A 5 gallon bucket of wet sand can weigh around 90lbs so get help. Don’t be He-Man (showing my age now!) and then get hurt!
The sand you collect, especially from the ocean is full of living organisms and bacteria. Once it is removed from its natural habitat these are going to begin to die.
Unless you are lucky enough to be collecting in Florida/Hawaii or similar the temperature of the water you are collecting from will not be at the 78°F-80°F that our aquariums are kept at. The organisms and bacteria will be accustomed to living in the colder ocean and may not survive in your aquarium.
Once these organisms begin to die you will have a nitrogen cycle on your hands. This is fine providing you are aware of it, but if you plan on collecting sand, ocean water and then adding fish all in the same week I’m afraid the chances of your fish surviving may be very slim.
To ensure the cleanest beach sand is going into your aquarium you need to thoroughly, I mean thoroughly clean it! Forget about collecting sand full of goodness because you really have to wash it all out to give you the least amount of problems down the road.
A good tip I saw once was to get a childs pool, fill it full of sand and get washing it, however, you need to ideally wash it with RO/DI water rather than using the hose connected to a tap.
Washing it with tap water could just bind the pollutants and heavy metals in the tap water into the sand and cause you problems in the future.
Fill the pool with the sand and water and stir like crazy, remove the silty water and repeat. The more you can do this the better. It is going to take a long time as the small grains make the water cloudy real quick.
This is one of those times where more effort spent now will pay dividends in the long term. Be sure to inspect the sand for glass and debris and try and get it as clean as you can. DO NOT use any kind of soap or bleach. Just lots of RO/DI water – Bottled water in 5 gallon jugs is good for this.
How Much Are You Saving??
Collecting your own beach sand can require a tremendous amount of time and effort. If you are only going to collect 1/2 bucket full then maybe not. I wanted to show the cost in 2020 of how much your sand will cost you to fill your aquarium.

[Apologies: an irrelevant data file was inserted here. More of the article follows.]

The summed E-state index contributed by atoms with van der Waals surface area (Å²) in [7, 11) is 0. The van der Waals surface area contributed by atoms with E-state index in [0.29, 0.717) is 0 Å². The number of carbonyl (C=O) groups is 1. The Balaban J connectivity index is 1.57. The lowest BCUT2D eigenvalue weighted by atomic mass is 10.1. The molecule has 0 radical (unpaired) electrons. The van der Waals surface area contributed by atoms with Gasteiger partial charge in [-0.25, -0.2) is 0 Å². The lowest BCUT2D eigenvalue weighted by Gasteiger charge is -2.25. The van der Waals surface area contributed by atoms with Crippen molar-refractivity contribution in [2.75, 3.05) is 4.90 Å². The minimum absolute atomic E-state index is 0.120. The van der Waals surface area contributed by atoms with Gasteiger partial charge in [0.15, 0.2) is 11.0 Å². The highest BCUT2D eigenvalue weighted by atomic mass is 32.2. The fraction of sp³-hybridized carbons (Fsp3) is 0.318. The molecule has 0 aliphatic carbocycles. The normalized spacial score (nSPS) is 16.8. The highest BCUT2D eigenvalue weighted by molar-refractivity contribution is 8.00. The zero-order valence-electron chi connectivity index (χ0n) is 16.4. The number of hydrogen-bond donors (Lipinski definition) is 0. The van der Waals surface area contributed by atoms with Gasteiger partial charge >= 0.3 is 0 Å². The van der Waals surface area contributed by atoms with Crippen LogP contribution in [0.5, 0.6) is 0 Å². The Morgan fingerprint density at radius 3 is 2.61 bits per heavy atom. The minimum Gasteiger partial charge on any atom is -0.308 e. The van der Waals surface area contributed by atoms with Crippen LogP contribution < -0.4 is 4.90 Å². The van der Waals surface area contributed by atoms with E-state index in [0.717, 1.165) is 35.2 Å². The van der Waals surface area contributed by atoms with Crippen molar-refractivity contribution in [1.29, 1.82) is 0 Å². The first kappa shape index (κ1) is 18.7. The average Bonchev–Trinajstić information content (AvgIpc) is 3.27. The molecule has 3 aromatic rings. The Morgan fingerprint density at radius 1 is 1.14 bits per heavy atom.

This Aquarium Sand Cost Comparison Table is Based on:-
- 2″ Deep Sand Bed
- Dry Sand – CaribSea Dry Aragonite Fiji Pink Reef Sand – 15lb bag ($29.49ea)
- Live Sand – CaribSea Arag-Alive Fiji Pink Sand – 10lb bag ($23.64ea) & 20lb bag ($38.99ea)
|Aquarium Size||Footprint||Sand Required||Dry Sand Cost $US||Live Sand Cost $US|
|15 Gal||24″ x 12″||30 lbs||$58.98||$62.63|
|30 Gal||36″ x 12″||45 lbs||$88.47||$101.62|
|55 Gal||48″ x 12″||60 lbs||$117.96||$116.97|
|75 Gal||48″ x 18″||90 lbs||$176.76||$179.60|
|120 Gal||48″ x 24″||120 lbs||$235.92||$233.94|
|150 Gal||72″ x 18″||135 lbs||$265.41||$272.93|
|180 Gal||72″ x 24″||180 lbs||$353.88||$350.91|
|240 Gal||96″ x 24″||240 lbs||$471.84||$467.88|
|300 Gal||96″ x 30″||300 lbs||$589.80||$584.85|
|500 Gal||96″ x 49″||490 lbs||$1002.66||$959.40|
The data in the table above was calculated using this awesome Sandbed Calculator from Bulk Reef Supply. If you wish to check it out for your aquarium be sure to CLICK HERE.
Cost Vs Effort
Hopefully you now have a little more understanding of what may be involved in filling your aquarium with sand. Is saving $200 of sand from the fish store worth all the effort it may take to collect your own?
Are you OK with accepting possible problems with algae or unexplainable issues in the future? If so then go grab the shovel. For me, I wanted the most sterile start to my reef aquarium so that I would not be fighting issues from day one.
I started my current reef aquarium with around 100lbs of CaribSea Arag-Alive Fiji Pink Live Sand and around 80lbs or dry rock for my aquascape. Touch wood I have had no major issues with the aquarium!
Oh and have fun transporting a good amount of sand from the beach to your home! When my son wanted a sandbox, we took my car and some Rubbermaid totes to a local sand quarry. After shoveling sand into the numerous totes I then proceeded to pick one up! I almost blew my O-ring out! Holy Moly sand is heavy, and this was dry sand!
After emptying out half of each container it took multiple trips to get enough sand. Bear this in mind if your wandering down to the beach with an empty pail – just remember you have to carry it back and it’s heavy!
Collecting sand from the ocean my be a good option for you and providing you collect it from a clean source with larger grain sizes and wash it really, really, really well you should have no problems using it. There are many people who collect sand every year but for most, the cost of buying the commercially available sand outweighs the effort and possible problems you may face.
If you found this article helpful may I suggest you have a read of some of our other articles that you may also find useful:
- Aquarium Setup Guides & Costs
- Sand Vs Crushed Coral – Which Is Better?
- Saltwater Aquarium Water Change – Your First Time
- How To Select An RO/DI System For Your Aquarium
- How Do You Know When Your Fish Tank Is Cycled?